To bring it back to life:

Set up a heat lamp and let it cook until both parts are clear. May take an hour or two if you are working with a full gallon. The heat lamp drives the moisture out of the epoxy, by raising its temperature above ambient...

If the resin has crystals in it... or is thicker than honey, take the bucket and set it in a hot water bath (125-130 degrees) and stir it gently and it will loosen up and melt back together.

Epoxy on its own doesn't have a failure method from storage, it doesn't have volatiles to escape... so any thickening of the parts is crystallization, and rubbery finished products are from moisture contamination.

You've got a 30 year shelf life if stored properly, and if not stored properly normally it can be brought back to life by the above methods.

Cheers,

Zach... Boat builder.
Flipflop is offline   Reply With Quote
Old 04-11-2013, 07:22 PM   #8
Flipflop
Adventurer
 
Joined: Mar 2009
Location: Beaufort, NC
Oddometer: 59
I use electric oil radiator style heaters, and reflectix aluminum foil bubble wrap insulation stapled around the perimeter raises work surfaces inside that area above 60 degrees for general work. 60 is the magic number where paint, epoxy, polyester and vinylester cure with no issues the next day... much below requires baby sitting paint and poly/vinylester. A 10 X 10 area with a 1500 watt heater set to full blast and a heat lamp to see brings surface temperatures up to 70, and air temps up to 60 with out much fuss even if its blowing a storm and 30 degrees outside.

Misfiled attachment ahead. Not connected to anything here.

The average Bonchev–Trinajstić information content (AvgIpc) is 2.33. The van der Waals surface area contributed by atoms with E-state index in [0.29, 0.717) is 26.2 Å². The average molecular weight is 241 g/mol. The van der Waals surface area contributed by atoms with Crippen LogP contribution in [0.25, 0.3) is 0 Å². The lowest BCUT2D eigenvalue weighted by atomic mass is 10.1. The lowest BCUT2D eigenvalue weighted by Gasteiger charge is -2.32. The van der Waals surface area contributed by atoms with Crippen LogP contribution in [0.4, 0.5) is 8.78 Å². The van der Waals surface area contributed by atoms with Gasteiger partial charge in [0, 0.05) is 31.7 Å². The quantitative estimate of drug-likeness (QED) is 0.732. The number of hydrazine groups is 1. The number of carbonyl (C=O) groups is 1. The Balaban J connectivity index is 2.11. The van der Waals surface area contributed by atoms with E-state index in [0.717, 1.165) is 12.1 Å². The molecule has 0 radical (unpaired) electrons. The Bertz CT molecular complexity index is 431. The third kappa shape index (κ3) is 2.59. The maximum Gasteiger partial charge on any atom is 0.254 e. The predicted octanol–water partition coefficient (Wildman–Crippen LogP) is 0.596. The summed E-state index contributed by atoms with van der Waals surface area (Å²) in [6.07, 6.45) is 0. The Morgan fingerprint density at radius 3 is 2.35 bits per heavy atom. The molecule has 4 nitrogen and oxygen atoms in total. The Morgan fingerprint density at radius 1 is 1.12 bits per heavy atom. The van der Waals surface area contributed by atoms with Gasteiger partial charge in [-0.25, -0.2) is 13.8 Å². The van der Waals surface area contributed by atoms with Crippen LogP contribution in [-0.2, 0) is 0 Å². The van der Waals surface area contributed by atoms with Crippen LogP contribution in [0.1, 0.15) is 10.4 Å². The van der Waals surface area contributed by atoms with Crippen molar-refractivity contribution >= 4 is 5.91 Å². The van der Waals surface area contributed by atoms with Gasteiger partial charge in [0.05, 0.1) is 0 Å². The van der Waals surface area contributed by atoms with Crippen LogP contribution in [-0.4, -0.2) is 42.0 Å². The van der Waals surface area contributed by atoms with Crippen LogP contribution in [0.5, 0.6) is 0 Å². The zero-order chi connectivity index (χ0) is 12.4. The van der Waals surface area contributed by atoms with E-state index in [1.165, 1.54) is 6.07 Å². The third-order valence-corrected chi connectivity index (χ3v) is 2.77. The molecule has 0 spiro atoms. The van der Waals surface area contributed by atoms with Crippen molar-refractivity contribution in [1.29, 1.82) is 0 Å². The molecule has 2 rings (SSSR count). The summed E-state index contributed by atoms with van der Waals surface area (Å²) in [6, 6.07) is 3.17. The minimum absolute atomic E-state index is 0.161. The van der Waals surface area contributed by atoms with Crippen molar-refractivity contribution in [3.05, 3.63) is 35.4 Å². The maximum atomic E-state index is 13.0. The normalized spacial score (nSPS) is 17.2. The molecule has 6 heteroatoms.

For small parts a heat lamp or two a foot or two away makes the difference. Epoxy doesn't feel wind chill. I use an infrared thermometer to judge temperature. Warming the epoxy with a heat lamp or bringing it in to a warm place overnight to get a 70 degree temperature makes the difference in wetting out cloth. Below 70 its trying to wet out a burlap bag with honey...

West systems fast hardener will kick off above 35 degrees, and be sandable the next day so long as it is done 3 or 4 hours before any dew hits it.

I've had old fast hardener turn blood red, and stink when you open the can... more so than normal, but the tech guys have said there is nothing wrong with it and I've had no issues.

Cheers,

Zach
Flipflop is offline   Reply With Quote
Old 04-12-2013, 03:03 PM   #9
Dmaster
Gnarly Adventurer
 
Dmaster's Avatar
 
Joined: Apr 2012
Location: Netherlands.
Oddometer: 227
Quote:
Originally Posted by Plaka View Post
That makes me ill you know...

Got a little done today. Nice stainless steel banjo bolt for a rear breather. No more spooge on the rear drive.





The first photo is a mirror image right?
And why didn't you put the banjo bolt into the plug so you can undo this mod?
No more spooge? you mean water right? In that case, 1 hose won't really "breath" you will still get moisture in and it can't get out of the hose.
As long as you don't do water crossings the stock breather is fine imo....
Dmaster is offline   Reply With Quote
Old 04-13-2013, 06:01 AM   #10
Flipflop
Adventurer
 
Joined: Mar 2009
Location: Beaufort, NC
Oddometer: 59
Tip:

If you catalyze the bondo, and catalyze about an equal amount of polyester resin then mix the two together evenly you end up with a paintable/spreadable coating that is easy to sand and builds quickly.